Losing One’s Train, by Vernon Lee

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In this classic essay, Vernon Lee shows us how life and discovery are phenomena that occur while we are busy running after trains. Lee (1856-1935), a member of the Aesthetic Movement, lived long before our current digital age of high tech toys, but she nevertheless already realized its implications. As she wrote in one of her essays:

There is an unlucky tendency … to allow every new invention to add to life’s complications, and every new power to increase life’s hustling; so that, unless we can dominate the mischief, we are really the worse off instead of the better.

Losing One’s Train, by Vernon Lee (8:49)

The Sacred Flame, by Selma Lagerlöf

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I’ve never done the math, but I suspect that you’ll find that one Easter story has been written for every one hundred Christmas stories. This holiday weekend, I’ve selected my favourite of all time, Selma Lagerlöf’s “The Sacred Flame” from her 1904 collection of Christ Legends. Enjoy.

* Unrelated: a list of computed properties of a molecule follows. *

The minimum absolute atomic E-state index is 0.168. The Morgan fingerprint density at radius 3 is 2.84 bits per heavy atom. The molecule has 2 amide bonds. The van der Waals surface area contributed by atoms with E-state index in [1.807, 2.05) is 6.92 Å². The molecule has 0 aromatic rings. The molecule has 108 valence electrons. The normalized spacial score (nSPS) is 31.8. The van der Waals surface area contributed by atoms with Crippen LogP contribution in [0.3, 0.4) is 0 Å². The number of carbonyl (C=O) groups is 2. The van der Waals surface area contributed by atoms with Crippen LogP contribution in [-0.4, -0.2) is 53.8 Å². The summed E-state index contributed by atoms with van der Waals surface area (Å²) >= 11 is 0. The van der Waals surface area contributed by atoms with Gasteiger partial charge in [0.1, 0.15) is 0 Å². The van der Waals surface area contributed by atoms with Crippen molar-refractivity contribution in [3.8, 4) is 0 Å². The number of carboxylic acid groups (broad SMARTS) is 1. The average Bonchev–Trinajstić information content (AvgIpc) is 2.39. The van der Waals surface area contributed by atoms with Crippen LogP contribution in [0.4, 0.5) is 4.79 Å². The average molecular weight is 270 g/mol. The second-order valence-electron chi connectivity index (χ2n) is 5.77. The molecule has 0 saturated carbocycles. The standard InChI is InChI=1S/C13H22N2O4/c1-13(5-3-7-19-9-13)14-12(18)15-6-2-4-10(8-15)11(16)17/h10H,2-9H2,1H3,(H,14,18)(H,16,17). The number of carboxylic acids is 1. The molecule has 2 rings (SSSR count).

The Sacred Flame, by Selma Lagerlöf {1:03:31}

Cat in the Rain, by Ernest Hemingway

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“It isn’t any fun to be a poor kitty out in the rain.” A female American tourist on a tour of Italy during the Jazz Age comes to understand all too well just what it feels like in this classic short story by Ernest Hemingway, presented to you by A. Wallis Lloyd in the inaugural edition of the Berlin Short Fiction Podcast.

Cat in the Rain, by Ernest Hemingway {9:56}